The heart of this algorithm is the routing table maintained by each host. The table has an entry for every other router in the subnet, with two pieces of information: the link to take to get to the router, and the estimated distance from the router. For a router A with two outgoing links L1, L2, and a total of four routers in the network, the routing table might look like this:

 router distance link B 5 L1 C 7 L1 D 2 L2

Neighboring nodes in the subnet exchange their tables periodically to update each other on the state of the subnet (which makes this a dynamic algorithm). If a neighbor claims to have a path to a node which is shorter than your path, you start using that neighbor as the route to that node. Notice that you don't actually know the route the neighbor thinks is shorter - you trust his estimate and start sending frames that way.

When a neighbor sends you its routing table you examine it as follows and update your own routing table.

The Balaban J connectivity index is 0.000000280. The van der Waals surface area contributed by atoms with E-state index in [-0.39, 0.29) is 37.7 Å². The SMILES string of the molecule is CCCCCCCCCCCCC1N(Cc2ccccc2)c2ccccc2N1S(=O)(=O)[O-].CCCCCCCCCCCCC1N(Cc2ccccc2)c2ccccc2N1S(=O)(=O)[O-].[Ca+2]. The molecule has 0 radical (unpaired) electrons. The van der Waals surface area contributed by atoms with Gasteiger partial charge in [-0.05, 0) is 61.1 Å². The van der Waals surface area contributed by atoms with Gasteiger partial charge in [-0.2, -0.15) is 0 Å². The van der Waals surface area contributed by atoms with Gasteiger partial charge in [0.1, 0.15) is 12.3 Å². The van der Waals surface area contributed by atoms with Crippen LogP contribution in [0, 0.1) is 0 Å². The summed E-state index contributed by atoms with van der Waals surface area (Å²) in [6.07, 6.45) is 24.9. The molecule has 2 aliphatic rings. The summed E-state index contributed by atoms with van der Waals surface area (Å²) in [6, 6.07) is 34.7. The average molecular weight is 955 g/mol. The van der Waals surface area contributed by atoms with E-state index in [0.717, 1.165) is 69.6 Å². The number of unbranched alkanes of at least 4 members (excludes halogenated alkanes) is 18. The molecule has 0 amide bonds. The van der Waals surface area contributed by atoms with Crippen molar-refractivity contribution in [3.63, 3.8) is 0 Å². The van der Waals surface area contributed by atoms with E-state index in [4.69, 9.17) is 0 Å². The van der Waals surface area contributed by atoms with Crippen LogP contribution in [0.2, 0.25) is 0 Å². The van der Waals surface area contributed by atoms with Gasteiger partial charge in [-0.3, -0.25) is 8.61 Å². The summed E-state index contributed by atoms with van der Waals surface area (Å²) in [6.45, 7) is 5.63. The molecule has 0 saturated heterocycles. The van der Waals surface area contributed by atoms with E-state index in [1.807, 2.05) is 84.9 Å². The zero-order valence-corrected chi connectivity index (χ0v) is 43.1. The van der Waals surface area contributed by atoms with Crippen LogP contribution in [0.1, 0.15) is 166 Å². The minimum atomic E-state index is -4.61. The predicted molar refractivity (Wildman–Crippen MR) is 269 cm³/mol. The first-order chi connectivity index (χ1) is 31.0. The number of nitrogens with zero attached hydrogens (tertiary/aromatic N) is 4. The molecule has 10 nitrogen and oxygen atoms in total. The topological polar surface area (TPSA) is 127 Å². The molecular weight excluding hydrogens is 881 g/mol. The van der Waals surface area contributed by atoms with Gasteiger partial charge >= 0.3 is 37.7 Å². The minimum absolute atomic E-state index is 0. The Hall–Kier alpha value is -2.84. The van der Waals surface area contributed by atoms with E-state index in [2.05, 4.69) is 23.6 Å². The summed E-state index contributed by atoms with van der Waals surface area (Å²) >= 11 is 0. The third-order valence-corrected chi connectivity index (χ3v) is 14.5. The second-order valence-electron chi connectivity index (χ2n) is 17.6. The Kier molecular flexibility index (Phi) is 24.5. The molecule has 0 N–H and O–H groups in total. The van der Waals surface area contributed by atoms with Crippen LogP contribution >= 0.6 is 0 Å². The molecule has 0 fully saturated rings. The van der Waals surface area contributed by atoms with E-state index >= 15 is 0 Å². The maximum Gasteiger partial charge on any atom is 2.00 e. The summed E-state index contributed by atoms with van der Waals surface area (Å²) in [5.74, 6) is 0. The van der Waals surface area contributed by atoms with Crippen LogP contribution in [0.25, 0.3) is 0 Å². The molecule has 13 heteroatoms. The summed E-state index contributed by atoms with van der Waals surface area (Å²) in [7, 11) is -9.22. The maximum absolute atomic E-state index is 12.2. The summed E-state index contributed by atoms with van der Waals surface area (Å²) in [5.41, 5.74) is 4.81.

for( i varied across all routers in the table )
if( your distance to the neighbor + neighbors distance to router i  <  your previous estimate to router i ){
your distance to router i = your distance to the neighbor + neighbors distance to router i
link to router i is set to link to the neighbor with the short distance to i
}
You can think of this as forming an approximation of the global state of the subnet from local information only (exchange with neighbors). Unfortunately it has problems (it's only an approximation, after all). Good news (a link comes up, a new router is available, a router or link are made faster) propogate very quickly through the whole subnet (in the worst case it takes a number of exchanges equal to the longest path for everyone to know the good news).